FOUNDER LESLIE BENNETT’S STORY – LEARNING ABOUT THE SELF-LOVE SOULMUSCLES THROUGH LOSS I whispered “I love you” as I held the love of my life, Bill Bennett, in my arms until the heart monitor made that long beep indicating that his heart stopped. He was gone. The moment of his last breath marked the end of hearing “I love you” or texts where he reminded me that “there was so much love in our house.” I didn’t linger too long staring at this lifeless body because I didn’t want to remember him in that state. Bill was so much more than to see him that way. He was my lifter when I was down. He was my cheerleader when I was going for my next job interview. He was my true life partner. A day never went by where he didn’t remind me that he loved me.
I felt hallow leaving the hospital without him. I was numb, empty, and brokenhearted. I was desperate to connect with anything physical so I could still feel him. I wanted to be in his clothes. I re-read his text messages to emblaze them into my being. I wanted to hear stories and memories because I wanted to relive every moment because I didn’t want to lose him. I wanted to feel him in those stories.
I was so attached to the feeling of being loved that I was looking for it in his items, words, or memories. This attachment, or what could almost be termed an addiction, went on for a couple of years before I realized why. It wasn’t that I was missing him (I was), but it was the constant reminder that I was loveable. In my grief, I tortured myself thinking that I was unlovable and that I found and lost the only man that could ever truly love me. I spent many hours feeling empty not realizing what I needed to start healing was my own relationship to myself. I needed to learn to love myself.
At the time of Bill’s death, I didn’t realize how badly I didn’t love myself. My career had just taken a left. The job I had when Bill died was not taken to further my career but for the paycheck to maintain our family stability. I wasn’t happy with my body or in my body. I was in a funk but the depth of it was masked by Bill’s daily reminders of love and of me to him. Our love for each other was powerful. In all those years we were together, I had neglected loving myself and didn’t realize it because I was being fed love externally. I couldn’t internally manifest loving myself. I almost didn’t know how; I didn’t even have the strength in those first couple of years after Billy’s death.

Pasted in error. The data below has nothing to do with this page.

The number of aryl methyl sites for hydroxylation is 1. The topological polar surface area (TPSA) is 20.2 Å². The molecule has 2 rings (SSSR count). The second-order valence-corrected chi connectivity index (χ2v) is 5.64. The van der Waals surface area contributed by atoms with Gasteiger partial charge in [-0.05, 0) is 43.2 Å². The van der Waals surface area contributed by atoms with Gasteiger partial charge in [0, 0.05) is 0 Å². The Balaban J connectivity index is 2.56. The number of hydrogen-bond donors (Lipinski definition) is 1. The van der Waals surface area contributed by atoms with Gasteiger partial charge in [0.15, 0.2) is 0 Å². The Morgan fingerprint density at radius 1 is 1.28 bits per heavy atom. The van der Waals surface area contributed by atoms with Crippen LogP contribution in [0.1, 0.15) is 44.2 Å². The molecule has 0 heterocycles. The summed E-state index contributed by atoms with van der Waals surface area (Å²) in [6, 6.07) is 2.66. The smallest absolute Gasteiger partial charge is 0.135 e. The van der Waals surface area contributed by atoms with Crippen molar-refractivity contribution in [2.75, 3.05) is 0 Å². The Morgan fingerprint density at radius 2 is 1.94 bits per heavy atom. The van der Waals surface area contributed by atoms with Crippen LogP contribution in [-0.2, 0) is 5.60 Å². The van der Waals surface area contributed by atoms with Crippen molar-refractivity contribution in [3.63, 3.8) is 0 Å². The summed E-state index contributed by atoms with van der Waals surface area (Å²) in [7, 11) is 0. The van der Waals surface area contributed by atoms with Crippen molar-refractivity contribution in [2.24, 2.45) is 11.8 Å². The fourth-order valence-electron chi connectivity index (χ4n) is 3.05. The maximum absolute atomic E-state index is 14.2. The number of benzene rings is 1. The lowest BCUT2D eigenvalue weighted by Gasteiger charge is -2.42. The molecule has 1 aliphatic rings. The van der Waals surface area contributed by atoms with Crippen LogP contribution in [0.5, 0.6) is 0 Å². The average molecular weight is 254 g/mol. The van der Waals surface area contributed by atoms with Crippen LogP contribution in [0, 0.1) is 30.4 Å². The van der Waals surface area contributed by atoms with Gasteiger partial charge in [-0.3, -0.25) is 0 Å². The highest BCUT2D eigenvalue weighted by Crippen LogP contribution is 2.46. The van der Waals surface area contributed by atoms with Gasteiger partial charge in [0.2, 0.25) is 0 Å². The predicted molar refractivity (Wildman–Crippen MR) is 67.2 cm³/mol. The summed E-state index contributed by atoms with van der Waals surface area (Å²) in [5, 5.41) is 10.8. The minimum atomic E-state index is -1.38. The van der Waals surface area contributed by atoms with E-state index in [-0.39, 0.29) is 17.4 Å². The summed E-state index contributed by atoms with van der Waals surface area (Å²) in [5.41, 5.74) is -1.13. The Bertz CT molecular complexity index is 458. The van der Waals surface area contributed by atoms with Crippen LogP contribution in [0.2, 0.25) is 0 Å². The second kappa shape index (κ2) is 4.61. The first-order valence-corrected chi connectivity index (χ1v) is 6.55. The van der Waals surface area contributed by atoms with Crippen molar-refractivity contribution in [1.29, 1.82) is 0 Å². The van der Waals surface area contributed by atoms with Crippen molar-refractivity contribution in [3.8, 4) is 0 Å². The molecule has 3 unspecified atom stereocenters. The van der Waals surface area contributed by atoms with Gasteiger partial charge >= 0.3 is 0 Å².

There is a saying that “loving yourself makes you indestructible.” I now understand the depth of that statement. I know that if I had self-love for myself when I lost Bill, I wouldn’t have suffered those many years in my addiction. Healing my broken heart meant learning to look inward. I had to find things that I could love about myself.
“Loving yourself makes you indestructible” -unknown
I didn’t realized how badly I neglected myself until years later, after I started working on myself from the inside out. With Bill, it is so easy to hide from myself when I obtained loving affirmations from him. It is easier to seek outside enforcement of feeling accepted and loved, then to do it myself. We often go to great lengths changing who we are to chase those feelings. We become versions of ourselves so others will like us, thus feeding that addiction to be loved. We do it so much that at some point you don’t recognize who you are. Now, I was lucky I didn’t need to change when it came to my love story. My lack of self-love came from neglect.
In healing from grief, self-love became my first soul muscle that needed to get into soul shape. “Love yourself, you are indestructible” has become my core truth and important to surviving any curves in my journey. I found the self-love soul muscle has many components to it, here are just a few to begin this soul muscle workout.
Identify what you love about you Open your heart by taking time to identify what you love about yourself. We have a great tool that we will share with you in the coming months, called the Quesadilla of Awesome.
Release self-judgement Listen to how you talk to yourself or about yourself to others. Is the voice in your head speaking to you in positive or negative tones? I bet it is the later. It is time to stop judging who you are and shifting it into being the best version of you. This one took a lot of my attention to change.
Forgive yourself Start by forgiving yourself for thinking you are anything less than the best version of yourself. In a future post I will share my personal forgiveness story because learning forgiveness was key to me allowing myself to love me again.
Taking time to nurture We have all heard the advice that we need to make time for ourselves. It’s about being deliberate with how we spend our time. It is for other’s needs or is it serving your soul?
I encourage you to take time to assess your self-love soul muscle. Take the first assessment by looking yourself in the mirror and say, “I love you.” If it feels awkward then it’s time to fall back in love with you. Continue this exercise until you look forward to the good morning, “I love you” every day. If it feels natural to tell yourself “I love you”, then you are on your way to being indestructible.